Future of Short Sales in 2014 (Chicago Market)

12/10/2013 07:45 PM (CST)

chicagoIn the anticipation of the official numbers that will be released next week by Illinois Association of Realtors, a lot has been said about the decline of the Chicago real estate market at the end of the year. Whether it’s an actual decline or just the market staying flat, the fact that sales have slowed down is hardly surprising to anyone. Things slow down for real estate professionals at the end of the year anyway; in addition, rather unfavorable borrowing conditions and general lack of inventory definitely added to the year-end slump.

What is interesting to us is the type of transactions that did happen, not the notion of a general slowdown. The percentage of home sales that were distressed rose to 32.8 percent in November. Admittedly, this is lower than it has been during the past year, but still—almost 33 percent of all sales were distressed sales (either short sales or foreclosures).

What does it mean to real estate professionals? It means that short sales are still alive and kicking and should be sought after whenever possible. Unless you’re one of the very well established and connected agents, getting REOs is out of question; at least getting enough REOs to earn you a solid six figure income. Traditional equity sales are not so easy to come by, especially after the mini-bubble created by cash investors and scarce supply.

The only homeowners that HAVE to sell are short sale candidates. Everyone else can and will wait once they’ve sensed a possibility of rising prices. So, even though many market experts repeatedly buried short sales throughout 2013, they are definitely going to make an appearance in 2014, albeit in a supporting role rather than starring one. This is true across the country, but especially in judicial states like Illinois.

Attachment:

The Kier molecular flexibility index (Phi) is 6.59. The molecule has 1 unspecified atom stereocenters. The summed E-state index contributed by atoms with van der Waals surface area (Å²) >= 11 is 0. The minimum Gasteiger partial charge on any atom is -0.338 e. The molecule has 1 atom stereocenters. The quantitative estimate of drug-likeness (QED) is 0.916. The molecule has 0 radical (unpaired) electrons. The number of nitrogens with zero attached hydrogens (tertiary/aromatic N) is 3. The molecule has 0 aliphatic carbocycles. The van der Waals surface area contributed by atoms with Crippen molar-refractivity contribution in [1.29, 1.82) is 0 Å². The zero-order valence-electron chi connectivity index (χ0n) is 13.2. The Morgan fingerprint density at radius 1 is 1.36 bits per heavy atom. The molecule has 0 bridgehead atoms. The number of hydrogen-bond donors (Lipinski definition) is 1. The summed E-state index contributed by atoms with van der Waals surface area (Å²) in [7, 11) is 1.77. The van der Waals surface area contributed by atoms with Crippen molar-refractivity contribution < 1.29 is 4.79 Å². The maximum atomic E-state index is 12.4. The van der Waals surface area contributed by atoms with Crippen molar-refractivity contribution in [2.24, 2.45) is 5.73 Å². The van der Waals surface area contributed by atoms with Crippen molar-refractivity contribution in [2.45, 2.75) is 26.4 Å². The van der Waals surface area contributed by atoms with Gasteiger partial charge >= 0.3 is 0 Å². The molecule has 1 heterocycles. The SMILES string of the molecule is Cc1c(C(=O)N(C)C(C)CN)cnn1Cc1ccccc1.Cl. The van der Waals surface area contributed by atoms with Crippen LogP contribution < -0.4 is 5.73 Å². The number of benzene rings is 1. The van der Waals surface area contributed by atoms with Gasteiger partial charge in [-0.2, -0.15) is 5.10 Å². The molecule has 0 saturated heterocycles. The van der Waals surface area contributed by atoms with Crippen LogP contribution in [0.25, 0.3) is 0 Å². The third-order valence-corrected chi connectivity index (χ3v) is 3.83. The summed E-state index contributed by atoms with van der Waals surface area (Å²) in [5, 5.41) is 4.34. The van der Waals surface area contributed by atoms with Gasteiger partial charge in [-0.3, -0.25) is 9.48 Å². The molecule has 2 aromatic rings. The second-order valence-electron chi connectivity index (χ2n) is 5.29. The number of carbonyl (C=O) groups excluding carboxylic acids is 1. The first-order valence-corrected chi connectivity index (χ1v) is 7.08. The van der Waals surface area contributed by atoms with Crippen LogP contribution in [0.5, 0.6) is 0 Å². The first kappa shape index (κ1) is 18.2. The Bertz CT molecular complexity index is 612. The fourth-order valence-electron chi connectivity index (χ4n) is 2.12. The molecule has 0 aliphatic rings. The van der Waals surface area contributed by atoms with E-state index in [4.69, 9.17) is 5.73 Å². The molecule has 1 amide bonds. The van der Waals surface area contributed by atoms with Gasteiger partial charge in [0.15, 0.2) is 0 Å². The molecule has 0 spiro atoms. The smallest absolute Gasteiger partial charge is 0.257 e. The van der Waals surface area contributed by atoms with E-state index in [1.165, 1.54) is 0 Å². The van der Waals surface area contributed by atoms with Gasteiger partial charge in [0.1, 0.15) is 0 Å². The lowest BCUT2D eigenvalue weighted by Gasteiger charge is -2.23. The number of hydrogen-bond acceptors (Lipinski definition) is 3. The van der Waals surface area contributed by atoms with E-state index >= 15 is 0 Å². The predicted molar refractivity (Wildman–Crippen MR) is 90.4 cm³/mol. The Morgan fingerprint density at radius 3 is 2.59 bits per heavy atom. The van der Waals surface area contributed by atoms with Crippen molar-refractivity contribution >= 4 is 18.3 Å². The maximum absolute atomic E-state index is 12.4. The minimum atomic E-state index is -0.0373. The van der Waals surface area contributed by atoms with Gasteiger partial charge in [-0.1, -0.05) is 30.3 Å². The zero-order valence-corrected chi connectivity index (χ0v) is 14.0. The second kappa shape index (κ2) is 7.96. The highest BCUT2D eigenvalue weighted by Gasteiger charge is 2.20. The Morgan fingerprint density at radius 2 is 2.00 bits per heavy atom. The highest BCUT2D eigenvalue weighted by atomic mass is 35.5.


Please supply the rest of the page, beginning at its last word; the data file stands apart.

Brent Nyitray of “Market Realist” puts it this way: “Borrower behavior is heavily influenced by the consumer protection laws, particularly at the state level. States that have judicial review of foreclosure activity tend to have higher delinquency rates and a bigger foreclosure shadow inventory.”

So, yes, judicial states tend to have more foreclosures, but it also means there are more potential leads for real estate agents willing to work short sales. Theoretically, almost every foreclosure can be prevented and resolved by doing a short sale. Recent numbers show that there are going to be enough short sales in 2014 in the Chicago market; enough for an average Realtor to continue allocating part of their portfolio for them.

Will 2014 be “the year of short sales”? Not really. Should real estate agents ignore them hoping for a “full” market recovery? Definitely not.